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Economics professor Jeffrey Miron explains why legalizing all drugs is a good idea.
My basic argument is that, first, in a free society we should allow people to consume whatever they want—no matter how dangerous, no matter how much it might be bad for them—because that's what freedom means. Not just the freedom to do things that are good for you, but the freedom to do things that might not be good for you, or that other people might think are not good for you.
Second, by trying to discourage people using drugs and trying to discourage the genuine unfortunate circumstances which happen sometimes because of drug use, we incur far worse negative outcomes, far worse costs, than the results simply from the use of drugs in a legal framework. So what are these adverse consequences of attempting to prohibit drugs?
Well to begin with, we don't actually eliminate drugs, we drive the market underground. And the underground market for drugs is violent, it's corrupt, it has poor quality control, in the attempt to enforce it we have to infringe civil liberties by basically shredding the 4th Amendment to the Constitution. We reduce the ability of people who are sick to use drugs like marijuana or opiates freely to reduce pain, to relieve nausea from chemotherapy, and a whole range of other symptoms. We interfere in other countries. The violence that we observe in Mexico, the profitability underlying the Taliban in Afghanistan. All those result form the fact that we've driven drug markets underground, and so terrorist groups make a profit by selling their protection services to the drug traffickers, the drug traffickers get the protection and the terrorists get profits. So that's another ancillary cost of trying to wage the war on drugs.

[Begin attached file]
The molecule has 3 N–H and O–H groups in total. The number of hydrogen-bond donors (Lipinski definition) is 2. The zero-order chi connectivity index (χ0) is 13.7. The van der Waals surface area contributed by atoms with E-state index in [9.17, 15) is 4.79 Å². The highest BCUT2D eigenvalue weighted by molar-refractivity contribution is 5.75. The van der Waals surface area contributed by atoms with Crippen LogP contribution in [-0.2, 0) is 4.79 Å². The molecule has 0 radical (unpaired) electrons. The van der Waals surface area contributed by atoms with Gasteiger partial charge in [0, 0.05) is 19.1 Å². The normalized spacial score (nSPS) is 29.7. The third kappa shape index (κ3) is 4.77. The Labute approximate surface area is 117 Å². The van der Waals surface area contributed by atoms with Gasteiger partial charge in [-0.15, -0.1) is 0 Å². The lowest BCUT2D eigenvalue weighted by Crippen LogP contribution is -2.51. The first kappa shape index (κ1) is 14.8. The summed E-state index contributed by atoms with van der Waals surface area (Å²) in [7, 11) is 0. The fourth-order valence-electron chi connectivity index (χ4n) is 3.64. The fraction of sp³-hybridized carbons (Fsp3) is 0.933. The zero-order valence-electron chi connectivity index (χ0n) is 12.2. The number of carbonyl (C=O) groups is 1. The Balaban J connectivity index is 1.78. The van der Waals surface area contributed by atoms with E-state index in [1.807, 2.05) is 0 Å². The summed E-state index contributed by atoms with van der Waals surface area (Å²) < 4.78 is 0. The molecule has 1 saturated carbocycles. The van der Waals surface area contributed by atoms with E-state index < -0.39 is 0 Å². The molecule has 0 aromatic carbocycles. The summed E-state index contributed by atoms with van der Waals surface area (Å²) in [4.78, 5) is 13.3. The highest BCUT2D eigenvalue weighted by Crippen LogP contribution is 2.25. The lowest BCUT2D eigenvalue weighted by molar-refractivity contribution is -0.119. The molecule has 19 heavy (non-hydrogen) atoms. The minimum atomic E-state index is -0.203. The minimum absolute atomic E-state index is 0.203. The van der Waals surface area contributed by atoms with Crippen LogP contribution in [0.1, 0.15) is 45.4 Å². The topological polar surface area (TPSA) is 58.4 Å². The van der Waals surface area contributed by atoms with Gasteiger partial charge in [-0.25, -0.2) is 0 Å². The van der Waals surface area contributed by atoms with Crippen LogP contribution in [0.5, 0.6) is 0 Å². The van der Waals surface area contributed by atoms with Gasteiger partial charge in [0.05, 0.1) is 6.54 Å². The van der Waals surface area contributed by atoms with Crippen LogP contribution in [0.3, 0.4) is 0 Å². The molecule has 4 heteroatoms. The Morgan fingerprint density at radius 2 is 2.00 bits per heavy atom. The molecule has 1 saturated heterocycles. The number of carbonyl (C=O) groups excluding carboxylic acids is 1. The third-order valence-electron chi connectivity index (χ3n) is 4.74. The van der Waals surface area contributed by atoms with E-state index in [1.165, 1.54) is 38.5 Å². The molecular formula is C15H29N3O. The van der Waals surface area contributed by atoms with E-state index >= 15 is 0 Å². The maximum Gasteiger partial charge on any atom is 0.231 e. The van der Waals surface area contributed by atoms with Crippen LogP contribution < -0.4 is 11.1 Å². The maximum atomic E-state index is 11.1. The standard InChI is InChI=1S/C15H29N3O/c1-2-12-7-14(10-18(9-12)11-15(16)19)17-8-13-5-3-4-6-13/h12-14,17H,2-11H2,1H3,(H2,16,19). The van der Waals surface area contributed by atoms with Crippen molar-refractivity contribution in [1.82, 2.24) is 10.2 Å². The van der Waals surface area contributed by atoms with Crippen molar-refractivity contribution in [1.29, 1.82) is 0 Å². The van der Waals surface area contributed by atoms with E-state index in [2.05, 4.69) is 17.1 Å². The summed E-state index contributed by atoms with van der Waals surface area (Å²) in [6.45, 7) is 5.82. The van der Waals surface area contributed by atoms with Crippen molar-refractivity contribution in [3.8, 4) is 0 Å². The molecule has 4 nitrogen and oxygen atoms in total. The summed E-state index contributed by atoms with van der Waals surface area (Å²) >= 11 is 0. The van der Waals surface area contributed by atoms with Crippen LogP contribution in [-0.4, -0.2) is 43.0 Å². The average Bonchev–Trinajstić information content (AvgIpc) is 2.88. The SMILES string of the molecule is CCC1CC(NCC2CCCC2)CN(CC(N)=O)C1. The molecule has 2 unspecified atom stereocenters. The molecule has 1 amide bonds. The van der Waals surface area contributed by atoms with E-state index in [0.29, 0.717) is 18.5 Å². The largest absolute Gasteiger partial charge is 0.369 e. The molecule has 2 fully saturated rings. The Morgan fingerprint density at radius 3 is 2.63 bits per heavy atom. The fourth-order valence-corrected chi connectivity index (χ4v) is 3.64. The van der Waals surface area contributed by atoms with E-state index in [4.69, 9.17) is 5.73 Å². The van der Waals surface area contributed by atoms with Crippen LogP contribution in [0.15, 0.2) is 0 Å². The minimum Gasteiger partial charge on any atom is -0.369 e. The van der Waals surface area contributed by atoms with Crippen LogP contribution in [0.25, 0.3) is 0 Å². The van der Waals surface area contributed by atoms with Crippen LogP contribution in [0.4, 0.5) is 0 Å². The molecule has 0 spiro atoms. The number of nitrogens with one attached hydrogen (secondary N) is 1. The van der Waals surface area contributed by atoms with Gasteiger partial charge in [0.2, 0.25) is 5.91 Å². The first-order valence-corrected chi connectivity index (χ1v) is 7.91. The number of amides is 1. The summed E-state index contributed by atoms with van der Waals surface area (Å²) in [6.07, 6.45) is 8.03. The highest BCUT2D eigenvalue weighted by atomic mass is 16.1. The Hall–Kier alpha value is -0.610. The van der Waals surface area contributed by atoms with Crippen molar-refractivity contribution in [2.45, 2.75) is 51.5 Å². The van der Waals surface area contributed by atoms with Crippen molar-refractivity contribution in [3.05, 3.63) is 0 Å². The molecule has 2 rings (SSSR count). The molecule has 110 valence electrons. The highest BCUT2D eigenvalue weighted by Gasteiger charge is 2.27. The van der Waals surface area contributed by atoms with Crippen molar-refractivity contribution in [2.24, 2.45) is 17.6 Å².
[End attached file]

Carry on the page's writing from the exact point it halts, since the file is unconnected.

Miron goes on to cite some evidence suggesting that if drugs were legalized, drug use would probably remain relatively consistent. At least one example suggests drug use would actually decline if the United States legalized. Ten years after Portugal decriminalized all drugs, drug use in that country was down by a full fifty percent.
We've been talking about the militarization of the police a lot lately, especially in the wake of the ACLU's report and the protests against police violence in Ferguson. One of the primary drivers of the militarization of the police over the past three decades is the war on drugs.